Dale Earnhardt Jr. interested but not involved in Panthers purchase

CHARLOTTE, N.C. -- Dale Earnhardt Jr., retired as a full-time driver in NASCAR's top series, has an interest in being a minority owner of the Carolina Panthers.

The sports' 15-time most popular driver told The Associated Press that he recently called Marcus Smith, the president and chief operating officer of Speedway Motorsports Inc., about potential involvement in purchasing the Panthers.

The subject came up when Earnhardt was asked whether he was involved with a group headed by Charlotte businessman Felix Sabates, a minority owner with Chip Ganassi Racing, to buy the team from Jerry Richardson.

Sabates told The Charlotte Observer last week that two NASCAR drivers were involved with his group. Sabates also said he'd been in contact with Smith about joining his group planning to make a bid.

A source close to the situation told ESPN that current interest by the Smith family, which also includes SMI owner Bruton Smith, isn't connected with the Sabates group.

But the source said the Smith family is interested in purchasing the Panthers.

"[Felix] did not ask me to be involved," Earnhardt told the AP when discussing his plans to be involved in Winter Olympics coverage with NBC. "I did call Marcus and I said, 'Hey, Marcus, if you guys are in the middle of it and you think it's a good business deal, I definitely have some interest.' But I am not one of the guys that Felix is talking about."

Earnhardt, according to Forbes, has a net worth of about $300 million. A big Washington Redskins fan, he made it clear he would be nothing more than a minority owner if he became involved.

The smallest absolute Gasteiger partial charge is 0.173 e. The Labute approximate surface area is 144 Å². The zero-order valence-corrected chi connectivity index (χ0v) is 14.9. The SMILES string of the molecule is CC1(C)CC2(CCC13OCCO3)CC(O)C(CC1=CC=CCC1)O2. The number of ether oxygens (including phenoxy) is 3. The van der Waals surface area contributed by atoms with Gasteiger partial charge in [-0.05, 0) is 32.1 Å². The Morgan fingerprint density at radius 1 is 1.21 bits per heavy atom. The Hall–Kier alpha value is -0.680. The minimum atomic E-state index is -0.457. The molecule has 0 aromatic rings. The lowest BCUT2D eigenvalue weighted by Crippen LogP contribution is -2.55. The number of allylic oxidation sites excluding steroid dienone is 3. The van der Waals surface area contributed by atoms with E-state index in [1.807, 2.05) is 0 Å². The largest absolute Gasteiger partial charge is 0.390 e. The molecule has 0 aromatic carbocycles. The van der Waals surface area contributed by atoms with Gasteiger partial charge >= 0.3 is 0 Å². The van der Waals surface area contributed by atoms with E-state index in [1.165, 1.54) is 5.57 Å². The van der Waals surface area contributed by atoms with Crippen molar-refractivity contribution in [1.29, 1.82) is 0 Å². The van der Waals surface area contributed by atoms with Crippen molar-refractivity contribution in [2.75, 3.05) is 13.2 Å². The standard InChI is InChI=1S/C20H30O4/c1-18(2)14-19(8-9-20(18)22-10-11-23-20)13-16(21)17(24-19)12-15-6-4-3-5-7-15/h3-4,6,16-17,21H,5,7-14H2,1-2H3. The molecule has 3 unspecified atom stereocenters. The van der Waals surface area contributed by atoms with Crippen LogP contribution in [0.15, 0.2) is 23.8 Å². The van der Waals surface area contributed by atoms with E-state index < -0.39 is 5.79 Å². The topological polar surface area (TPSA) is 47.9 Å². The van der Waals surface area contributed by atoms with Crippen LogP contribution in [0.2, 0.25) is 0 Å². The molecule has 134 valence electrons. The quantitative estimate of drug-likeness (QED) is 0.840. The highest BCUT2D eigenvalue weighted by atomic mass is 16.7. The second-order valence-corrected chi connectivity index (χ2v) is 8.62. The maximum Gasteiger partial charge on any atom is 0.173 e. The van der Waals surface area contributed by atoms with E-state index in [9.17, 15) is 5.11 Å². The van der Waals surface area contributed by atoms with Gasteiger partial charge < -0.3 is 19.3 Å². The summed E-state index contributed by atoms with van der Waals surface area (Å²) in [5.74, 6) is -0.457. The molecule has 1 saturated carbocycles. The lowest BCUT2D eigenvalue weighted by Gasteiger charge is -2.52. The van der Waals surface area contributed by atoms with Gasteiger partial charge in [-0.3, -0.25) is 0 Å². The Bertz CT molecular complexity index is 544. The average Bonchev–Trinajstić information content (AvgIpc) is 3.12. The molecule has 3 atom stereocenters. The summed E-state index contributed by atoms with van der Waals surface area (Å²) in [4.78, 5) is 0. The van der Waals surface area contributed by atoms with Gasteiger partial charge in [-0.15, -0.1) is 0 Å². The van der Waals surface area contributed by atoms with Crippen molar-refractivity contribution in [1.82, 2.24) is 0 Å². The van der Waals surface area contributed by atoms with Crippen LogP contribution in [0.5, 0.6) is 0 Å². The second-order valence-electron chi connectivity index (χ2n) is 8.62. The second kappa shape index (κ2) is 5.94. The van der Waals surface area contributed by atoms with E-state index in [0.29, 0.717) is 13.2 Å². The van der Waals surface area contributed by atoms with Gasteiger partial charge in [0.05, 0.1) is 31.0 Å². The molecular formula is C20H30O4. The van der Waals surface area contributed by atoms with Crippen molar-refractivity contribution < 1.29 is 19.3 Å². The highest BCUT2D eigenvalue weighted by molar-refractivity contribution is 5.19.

"I wouldn't have the kind of money where I would move the needle too much, but it would be something to have a lot of pride in, and a good Charlotte NFL team is good for the city of Charlotte," Earnhardt said. "I wish them success because of what it does for our community, not only from a pride standpoint but [from] an economical standpoint. I wouldn't be a big player, and it wouldn't be an investment that would really create a big change in my life.

"But I certainly would love to be supportive to the team and the success of the team to the community. That means a lot to me."

Richardson announced last month that he would put the team up for sale after the season. He made the decision hours after the NFL announced it was investigating Richardson for workplace misconduct.

According to a story in Sports Illustrated, Richardson reached a financial settlement with at least four former employees to cover up claims of sexual harassment and the use of a racial slur with a former team scout.

Since announcing the team would be sold, several celebrities have expressed interest, including two-time NBA MVP Stephen Curry, a native of Charlotte, and rapper Sean "Diddy" Combs.

But neither have the net worth to be a majority owner.

Forbes recently valued the Panthers at $2.3 billion. A new controlling owner would be required to individually own at least 30 percent of the team, which would require an investment of $690 million at the organization's current value.

The NFL has said it would like the team to remain in Charlotte. Both the Smith and Sabates groups are committed to keeping the team here.
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